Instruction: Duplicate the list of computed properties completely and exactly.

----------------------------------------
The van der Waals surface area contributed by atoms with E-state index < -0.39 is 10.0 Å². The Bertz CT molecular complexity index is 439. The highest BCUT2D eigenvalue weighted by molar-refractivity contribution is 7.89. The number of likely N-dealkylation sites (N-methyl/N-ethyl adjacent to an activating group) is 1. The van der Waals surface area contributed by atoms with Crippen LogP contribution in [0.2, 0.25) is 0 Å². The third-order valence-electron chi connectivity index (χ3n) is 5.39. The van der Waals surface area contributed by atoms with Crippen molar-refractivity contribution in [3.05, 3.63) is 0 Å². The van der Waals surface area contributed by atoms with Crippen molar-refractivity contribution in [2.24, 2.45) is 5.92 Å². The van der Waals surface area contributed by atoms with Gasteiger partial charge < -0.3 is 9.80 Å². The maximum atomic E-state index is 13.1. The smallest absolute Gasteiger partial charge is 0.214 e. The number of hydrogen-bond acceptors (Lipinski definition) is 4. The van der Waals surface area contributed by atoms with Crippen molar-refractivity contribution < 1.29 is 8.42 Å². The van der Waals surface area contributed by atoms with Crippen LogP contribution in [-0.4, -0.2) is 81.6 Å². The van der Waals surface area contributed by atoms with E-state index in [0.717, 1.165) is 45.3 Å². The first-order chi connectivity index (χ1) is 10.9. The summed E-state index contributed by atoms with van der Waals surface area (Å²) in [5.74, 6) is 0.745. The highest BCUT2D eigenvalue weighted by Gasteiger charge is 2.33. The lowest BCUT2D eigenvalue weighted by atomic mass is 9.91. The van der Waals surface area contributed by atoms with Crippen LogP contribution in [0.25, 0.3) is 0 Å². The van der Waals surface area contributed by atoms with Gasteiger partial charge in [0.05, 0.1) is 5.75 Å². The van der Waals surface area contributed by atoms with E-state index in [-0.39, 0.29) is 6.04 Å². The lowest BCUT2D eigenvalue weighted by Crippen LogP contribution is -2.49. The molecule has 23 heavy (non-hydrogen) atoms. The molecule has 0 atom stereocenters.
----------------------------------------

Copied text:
The van der Waals surface area contributed by atoms with E-state index < -0.39 is 10.0 Å². The Bertz CT molecular complexity index is 439. The highest BCUT2D eigenvalue weighted by molar-refractivity contribution is 7.89. The number of likely N-dealkylation sites (N-methyl/N-ethyl adjacent to an activating group) is 1. The van der Waals surface area contributed by atoms with Crippen LogP contribution in [0.2, 0.25) is 0 Å². The third-order valence-electron chi connectivity index (χ3n) is 5.39. The van der Waals surface area contributed by atoms with Crippen molar-refractivity contribution in [3.05, 3.63) is 0 Å². The van der Waals surface area contributed by atoms with Crippen molar-refractivity contribution in [2.24, 2.45) is 5.92 Å². The van der Waals surface area contributed by atoms with Gasteiger partial charge < -0.3 is 9.80 Å². The maximum atomic E-state index is 13.1. The smallest absolute Gasteiger partial charge is 0.214 e. The number of hydrogen-bond acceptors (Lipinski definition) is 4. The van der Waals surface area contributed by atoms with Crippen molar-refractivity contribution < 1.29 is 8.42 Å². The van der Waals surface area contributed by atoms with Crippen LogP contribution in [-0.4, -0.2) is 81.6 Å². The van der Waals surface area contributed by atoms with E-state index in [0.717, 1.165) is 45.3 Å². The first-order chi connectivity index (χ1) is 10.9. The summed E-state index contributed by atoms with van der Waals surface area (Å²) in [5.74, 6) is 0.745. The highest BCUT2D eigenvalue weighted by Gasteiger charge is 2.33. The lowest BCUT2D eigenvalue weighted by atomic mass is 9.91. The van der Waals surface area contributed by atoms with Crippen LogP contribution in [0.25, 0.3) is 0 Å². The van der Waals surface area contributed by atoms with Gasteiger partial charge in [0.05, 0.1) is 5.75 Å². The van der Waals surface area contributed by atoms with E-state index in [-0.39, 0.29) is 6.04 Å². The lowest BCUT2D eigenvalue weighted by Crippen LogP contribution is -2.49. The molecule has 23 heavy (non-hydrogen) atoms. The molecule has 0 atom stereocenters.